Six Finger Satellite

Severe Exposure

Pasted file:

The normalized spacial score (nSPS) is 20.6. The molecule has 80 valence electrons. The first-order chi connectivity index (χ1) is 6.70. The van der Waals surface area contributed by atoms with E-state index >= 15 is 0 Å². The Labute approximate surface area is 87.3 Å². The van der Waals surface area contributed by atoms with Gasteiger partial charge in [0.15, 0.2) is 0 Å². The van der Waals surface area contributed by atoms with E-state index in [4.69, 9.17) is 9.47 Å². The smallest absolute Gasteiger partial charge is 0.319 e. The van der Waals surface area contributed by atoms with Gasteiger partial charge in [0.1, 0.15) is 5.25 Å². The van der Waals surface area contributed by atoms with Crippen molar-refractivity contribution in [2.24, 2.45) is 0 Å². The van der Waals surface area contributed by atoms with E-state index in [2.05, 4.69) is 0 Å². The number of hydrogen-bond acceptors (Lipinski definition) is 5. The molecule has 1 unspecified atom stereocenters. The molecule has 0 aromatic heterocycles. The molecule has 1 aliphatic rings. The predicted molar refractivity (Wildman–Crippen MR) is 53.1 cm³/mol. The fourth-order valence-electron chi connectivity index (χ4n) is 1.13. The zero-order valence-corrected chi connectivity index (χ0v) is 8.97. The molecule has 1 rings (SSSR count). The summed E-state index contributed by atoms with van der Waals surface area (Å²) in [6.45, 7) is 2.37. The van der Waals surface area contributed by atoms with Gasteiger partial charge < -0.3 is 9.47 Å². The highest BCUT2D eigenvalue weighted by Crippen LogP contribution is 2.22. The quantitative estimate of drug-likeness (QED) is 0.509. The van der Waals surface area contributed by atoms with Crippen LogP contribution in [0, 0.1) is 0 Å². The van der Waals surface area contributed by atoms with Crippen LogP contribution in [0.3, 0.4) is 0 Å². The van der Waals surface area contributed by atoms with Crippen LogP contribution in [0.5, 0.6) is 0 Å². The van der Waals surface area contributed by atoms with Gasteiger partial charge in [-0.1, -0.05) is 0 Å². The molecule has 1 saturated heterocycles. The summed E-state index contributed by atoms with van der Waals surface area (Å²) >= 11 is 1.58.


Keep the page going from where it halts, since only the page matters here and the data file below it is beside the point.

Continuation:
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Herky-jerky pandemonium rife with buzzing guitars and spooky, deliberately melodramatic synth and Moog lines, Severe Exposure is filled with tight, paranoid riffs that fulfills the deepest wish of anyone who ever wanted to find out what the unholy progeny of Big Black and Devo would sound like. Although there isn't much sonic variety -- and some of their attempts at humor are downright silly -- the Satellites command attention with their unrelenting musical intensity and singer J. Ryan's frantic, hell's-bursting-loose delivery. He whines, growls, screams, and rants like a man possessed, only occasionally getting lost in the mix. When he raves "there's trouble in the monkey house" on the gloriously demented noise-fest "Simian Fever," you'd think that he and the deadly apes are involved in some sort of maniacal ritual that'll bring about the end of mankind. John McLean handles his guitar like it's a weapon, a machine gun that spits out combative licks, dirty power chords, and raging feedback. He's no slouch with a keyboard, either, as evidenced by the frenetic new wave number "Rabies (Baby's Got The)," in which he puts down the axe and faces off with the Moog-wielding Ryan. None of it would work, however, if it wasn't for the expert rhythm section, tying it all together with no-nonsense grooves that can bash your brain to butter as easily as they can slink around your throat like a seductive serpent.

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